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[Last week, I wrote about how to address the big “now what?” question that comes when you feel call to do something exciting and scary at the same time. I wrote about settling for what is vs. dreaming about what might be. This is part two in this series.]

Most of us operate from a fairly weak context. While the reasons we give for the things we do seem legitimate, at their heart, those reasons are not very inspiring. We use statements like…

“I’ve got to hit my numbers – so I don’t get fired”

“I’ll do it so I don’t have to work so hard later”

“Why am I doing this? Because it’s my job”

Notice the language and energy in each of these. They’re from the perspective of life happening to me and not a context that is pulling me forward; a victim of circumstance versus creation, empowerment and self-leadership.

Creating a powerful context is critical to being and remaining inspired and leading others.

Simon Sinek calls it “starting with why.” That is a great starting point and now let’s build on that and paint a much richer, vibrant picture that will stand the test of time.

I’ve experienced my own journey from a weak, victim-minded context to a powerful one that informs my approach to every part of life.

In 2006, I was diagnosed with a degenerative nerve disease, Adrenomyeloneuropathy (AMN) that meant that I would likely lose the ability to walk in the years to come.

Early on, the symptoms of AMN were subtle and progressed very slowly. My daughters, Maddie and Gloria, were born in 2007 and 2012, respectively, and life got swept up with being new parents. I also started my business in 2011 and life marched on.

By 2014, a broken left leg and the rapid progression of the disease caused everything to change.

While remaining a positive person, my context for life was pretty weak.  My context was “this has happened TO me so just make the best of it,” “keep up a strong appearance,” and “this is the new normal.” While a reasonable context given the circumstances. My power and presence, if only in my own eyes, was disappearing.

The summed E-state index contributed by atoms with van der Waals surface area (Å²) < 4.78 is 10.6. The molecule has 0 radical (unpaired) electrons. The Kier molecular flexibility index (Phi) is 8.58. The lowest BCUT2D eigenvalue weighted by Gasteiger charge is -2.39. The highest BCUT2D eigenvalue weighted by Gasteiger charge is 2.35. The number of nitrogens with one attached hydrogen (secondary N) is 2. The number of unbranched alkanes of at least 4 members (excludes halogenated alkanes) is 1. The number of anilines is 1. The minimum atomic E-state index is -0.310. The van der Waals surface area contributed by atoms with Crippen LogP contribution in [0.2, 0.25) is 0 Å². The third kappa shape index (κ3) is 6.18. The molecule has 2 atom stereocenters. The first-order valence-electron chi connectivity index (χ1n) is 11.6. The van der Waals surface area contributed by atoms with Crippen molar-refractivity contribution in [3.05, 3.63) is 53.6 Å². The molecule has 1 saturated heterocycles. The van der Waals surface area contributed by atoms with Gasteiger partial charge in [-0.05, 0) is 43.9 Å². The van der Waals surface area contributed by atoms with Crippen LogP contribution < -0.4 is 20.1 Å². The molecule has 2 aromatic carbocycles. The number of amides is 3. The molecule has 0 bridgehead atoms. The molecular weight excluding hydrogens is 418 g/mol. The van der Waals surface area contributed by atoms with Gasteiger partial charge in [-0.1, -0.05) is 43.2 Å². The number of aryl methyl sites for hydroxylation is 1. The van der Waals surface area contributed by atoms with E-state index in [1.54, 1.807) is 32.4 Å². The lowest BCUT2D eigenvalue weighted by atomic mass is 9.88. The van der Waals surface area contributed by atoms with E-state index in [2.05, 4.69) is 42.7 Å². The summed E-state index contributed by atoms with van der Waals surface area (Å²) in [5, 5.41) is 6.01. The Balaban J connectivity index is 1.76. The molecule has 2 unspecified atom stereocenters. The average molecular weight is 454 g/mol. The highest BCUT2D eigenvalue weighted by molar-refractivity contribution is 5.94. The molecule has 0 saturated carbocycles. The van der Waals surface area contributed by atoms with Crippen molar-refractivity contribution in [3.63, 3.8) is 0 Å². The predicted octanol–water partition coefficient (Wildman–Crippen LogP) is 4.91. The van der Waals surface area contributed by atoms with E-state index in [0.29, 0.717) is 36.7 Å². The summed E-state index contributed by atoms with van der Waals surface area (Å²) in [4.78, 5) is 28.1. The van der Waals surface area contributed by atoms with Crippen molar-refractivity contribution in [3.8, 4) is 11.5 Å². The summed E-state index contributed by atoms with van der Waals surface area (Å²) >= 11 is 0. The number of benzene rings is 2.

A new context began to emerge in November 2015. I read the story of Chris Kaag. Chris served in the U.S. Marine Corp and was diagnosed with AMN at 21 years old. He’s a business owner and founder of the IMABLE Foundation and does all this full-time from a wheelchair. I immediately contacted Chris and made the two-hour drive to visit him in person.

I experienced the context Chris created in his life. He owned his disability and his wheelchair. Through his choice to view his own disability as a personal stepping-stone and not as a crutch, he inspired me to redefine my own context.

I began to see the freedom and inspiration that was possible through AMN and using a wheelchair. As I told people about the decision I had made to use a wheelchair, typical responses were “I’m so sorry” or an awkward smile and uncertainty of what to say next. Despite these reactions, the context for my physical condition and my life in a wheelchair was and is freedom, inspiration and a life without limits. This context inspires me and also my daughters, my congregation, my team and most everyone I encounter.

Whether it’s something you want to achieve or a challenge you’re facing, shifting from a weak, “this is happening to me,” context to a powerful, “I’m leading here,” context is essential to long term happiness and ultimately, leadership success.

Next week I’ll give you the steps to create your own powerful context.

Jeff HarmonJeff Harmon is the president of Brilliance Within Coaching & Consulting which specializes in developing servant leaders while helping them translate their strategies into actionable plans that drive business results. Jeff is the author of “The Anatomy of a Principled Leader.” Jeff has been developing leaders for nearly 20 years and has led the execution of over 100,000 hours of business strategy for information technology, financial services and non-profit organizations.

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